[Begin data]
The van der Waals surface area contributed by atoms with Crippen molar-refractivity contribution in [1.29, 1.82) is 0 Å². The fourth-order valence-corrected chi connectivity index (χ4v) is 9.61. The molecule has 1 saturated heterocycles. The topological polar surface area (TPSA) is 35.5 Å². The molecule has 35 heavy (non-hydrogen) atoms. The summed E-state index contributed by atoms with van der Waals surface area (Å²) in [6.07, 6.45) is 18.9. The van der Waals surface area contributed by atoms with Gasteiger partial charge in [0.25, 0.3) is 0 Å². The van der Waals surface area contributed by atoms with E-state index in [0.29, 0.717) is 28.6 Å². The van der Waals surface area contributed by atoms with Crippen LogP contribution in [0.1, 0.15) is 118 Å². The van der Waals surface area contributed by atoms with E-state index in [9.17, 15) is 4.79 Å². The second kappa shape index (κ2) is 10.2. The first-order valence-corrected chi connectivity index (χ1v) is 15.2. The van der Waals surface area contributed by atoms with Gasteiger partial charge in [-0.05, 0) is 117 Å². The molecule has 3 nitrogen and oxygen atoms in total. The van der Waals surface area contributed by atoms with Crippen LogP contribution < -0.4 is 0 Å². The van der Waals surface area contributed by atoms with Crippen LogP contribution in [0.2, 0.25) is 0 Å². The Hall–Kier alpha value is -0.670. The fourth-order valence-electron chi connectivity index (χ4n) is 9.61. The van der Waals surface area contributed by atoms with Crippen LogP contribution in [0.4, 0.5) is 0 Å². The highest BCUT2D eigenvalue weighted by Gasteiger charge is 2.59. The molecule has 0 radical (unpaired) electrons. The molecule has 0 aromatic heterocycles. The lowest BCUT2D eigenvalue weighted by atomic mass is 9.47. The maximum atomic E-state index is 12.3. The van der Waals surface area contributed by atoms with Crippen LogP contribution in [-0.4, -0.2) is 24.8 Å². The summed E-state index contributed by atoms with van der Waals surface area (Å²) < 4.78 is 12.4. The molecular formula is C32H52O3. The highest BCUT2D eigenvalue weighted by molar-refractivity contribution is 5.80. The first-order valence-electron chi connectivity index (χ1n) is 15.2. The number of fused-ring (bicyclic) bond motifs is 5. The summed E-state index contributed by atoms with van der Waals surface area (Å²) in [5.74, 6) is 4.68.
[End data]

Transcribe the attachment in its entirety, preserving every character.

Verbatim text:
The van der Waals surface area contributed by atoms with Crippen molar-refractivity contribution in [1.29, 1.82) is 0 Å². The fourth-order valence-corrected chi connectivity index (χ4v) is 9.61. The molecule has 1 saturated heterocycles. The topological polar surface area (TPSA) is 35.5 Å². The molecule has 35 heavy (non-hydrogen) atoms. The summed E-state index contributed by atoms with van der Waals surface area (Å²) in [6.07, 6.45) is 18.9. The van der Waals surface area contributed by atoms with Gasteiger partial charge in [0.25, 0.3) is 0 Å². The van der Waals surface area contributed by atoms with E-state index in [0.29, 0.717) is 28.6 Å². The van der Waals surface area contributed by atoms with Crippen LogP contribution in [0.1, 0.15) is 118 Å². The van der Waals surface area contributed by atoms with E-state index in [9.17, 15) is 4.79 Å². The second kappa shape index (κ2) is 10.2. The first-order valence-corrected chi connectivity index (χ1v) is 15.2. The van der Waals surface area contributed by atoms with Gasteiger partial charge in [-0.05, 0) is 117 Å². The molecule has 3 nitrogen and oxygen atoms in total. The van der Waals surface area contributed by atoms with Crippen LogP contribution < -0.4 is 0 Å². The van der Waals surface area contributed by atoms with Crippen LogP contribution in [0.2, 0.25) is 0 Å². The Hall–Kier alpha value is -0.670. The fourth-order valence-electron chi connectivity index (χ4n) is 9.61. The van der Waals surface area contributed by atoms with Crippen LogP contribution in [0.4, 0.5) is 0 Å². The highest BCUT2D eigenvalue weighted by Gasteiger charge is 2.59. The molecule has 0 radical (unpaired) electrons. The molecule has 0 aromatic heterocycles. The lowest BCUT2D eigenvalue weighted by atomic mass is 9.47. The maximum atomic E-state index is 12.3. The van der Waals surface area contributed by atoms with Crippen LogP contribution in [-0.4, -0.2) is 24.8 Å². The summed E-state index contributed by atoms with van der Waals surface area (Å²) < 4.78 is 12.4. The molecular formula is C32H52O3. The highest BCUT2D eigenvalue weighted by molar-refractivity contribution is 5.80. The first-order valence-electron chi connectivity index (χ1n) is 15.2. The number of fused-ring (bicyclic) bond motifs is 5. The summed E-state index contributed by atoms with van der Waals surface area (Å²) in [5.74, 6) is 4.68.